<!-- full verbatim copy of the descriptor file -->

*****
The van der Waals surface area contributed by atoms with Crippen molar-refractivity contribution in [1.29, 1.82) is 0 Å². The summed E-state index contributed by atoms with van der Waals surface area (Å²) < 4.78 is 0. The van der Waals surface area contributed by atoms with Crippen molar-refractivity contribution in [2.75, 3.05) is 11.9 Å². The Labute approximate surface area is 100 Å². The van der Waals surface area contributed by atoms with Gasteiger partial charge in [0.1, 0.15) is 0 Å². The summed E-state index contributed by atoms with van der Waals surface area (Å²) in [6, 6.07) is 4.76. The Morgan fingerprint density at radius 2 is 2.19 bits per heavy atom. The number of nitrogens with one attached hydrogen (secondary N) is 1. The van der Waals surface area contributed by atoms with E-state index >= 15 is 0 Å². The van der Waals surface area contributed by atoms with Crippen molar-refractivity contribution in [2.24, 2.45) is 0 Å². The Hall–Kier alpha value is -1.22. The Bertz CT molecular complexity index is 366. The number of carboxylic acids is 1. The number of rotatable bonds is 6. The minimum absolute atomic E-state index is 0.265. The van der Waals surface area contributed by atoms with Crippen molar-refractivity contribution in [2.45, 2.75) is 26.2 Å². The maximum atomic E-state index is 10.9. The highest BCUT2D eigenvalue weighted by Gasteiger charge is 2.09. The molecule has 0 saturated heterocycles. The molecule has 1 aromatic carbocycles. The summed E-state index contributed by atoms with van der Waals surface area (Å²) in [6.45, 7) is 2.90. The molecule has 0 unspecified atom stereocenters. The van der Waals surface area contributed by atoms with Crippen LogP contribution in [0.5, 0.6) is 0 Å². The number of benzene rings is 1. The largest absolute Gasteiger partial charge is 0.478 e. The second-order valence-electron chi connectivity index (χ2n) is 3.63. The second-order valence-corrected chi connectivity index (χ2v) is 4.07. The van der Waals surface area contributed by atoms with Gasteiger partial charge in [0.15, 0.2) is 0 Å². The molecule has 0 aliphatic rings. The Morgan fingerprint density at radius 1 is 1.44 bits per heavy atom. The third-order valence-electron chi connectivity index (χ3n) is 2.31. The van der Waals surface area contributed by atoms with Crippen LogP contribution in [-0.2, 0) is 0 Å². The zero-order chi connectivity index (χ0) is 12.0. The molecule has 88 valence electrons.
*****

The van der Waals surface area contributed by atoms with Crippen molar-refractivity contribution in [1.29, 1.82) is 0 Å². The summed E-state index contributed by atoms with van der Waals surface area (Å²) < 4.78 is 0. The van der Waals surface area contributed by atoms with Crippen molar-refractivity contribution in [2.75, 3.05) is 11.9 Å². The Labute approximate surface area is 100 Å². The van der Waals surface area contributed by atoms with Gasteiger partial charge in [0.1, 0.15) is 0 Å². The summed E-state index contributed by atoms with van der Waals surface area (Å²) in [6, 6.07) is 4.76. The Morgan fingerprint density at radius 2 is 2.19 bits per heavy atom. The number of nitrogens with one attached hydrogen (secondary N) is 1. The van der Waals surface area contributed by atoms with E-state index >= 15 is 0 Å². The van der Waals surface area contributed by atoms with Crippen molar-refractivity contribution in [2.24, 2.45) is 0 Å². The Hall–Kier alpha value is -1.22. The Bertz CT molecular complexity index is 366. The number of carboxylic acids is 1. The number of rotatable bonds is 6. The minimum absolute atomic E-state index is 0.265. The van der Waals surface area contributed by atoms with Crippen molar-refractivity contribution in [2.45, 2.75) is 26.2 Å². The maximum atomic E-state index is 10.9. The highest BCUT2D eigenvalue weighted by Gasteiger charge is 2.09. The molecule has 0 saturated heterocycles. The molecule has 1 aromatic carbocycles. The summed E-state index contributed by atoms with van der Waals surface area (Å²) in [6.45, 7) is 2.90. The molecule has 0 unspecified atom stereocenters. The van der Waals surface area contributed by atoms with Crippen LogP contribution in [0.5, 0.6) is 0 Å². The number of benzene rings is 1. The largest absolute Gasteiger partial charge is 0.478 e. The second-order valence-electron chi connectivity index (χ2n) is 3.63. The second-order valence-corrected chi connectivity index (χ2v) is 4.07. The van der Waals surface area contributed by atoms with Gasteiger partial charge in [0.15, 0.2) is 0 Å². The molecule has 0 aliphatic rings. The Morgan fingerprint density at radius 1 is 1.44 bits per heavy atom. The third-order valence-electron chi connectivity index (χ3n) is 2.31. The van der Waals surface area contributed by atoms with Crippen LogP contribution in [-0.2, 0) is 0 Å². The zero-order chi connectivity index (χ0) is 12.0. The molecule has 88 valence electrons.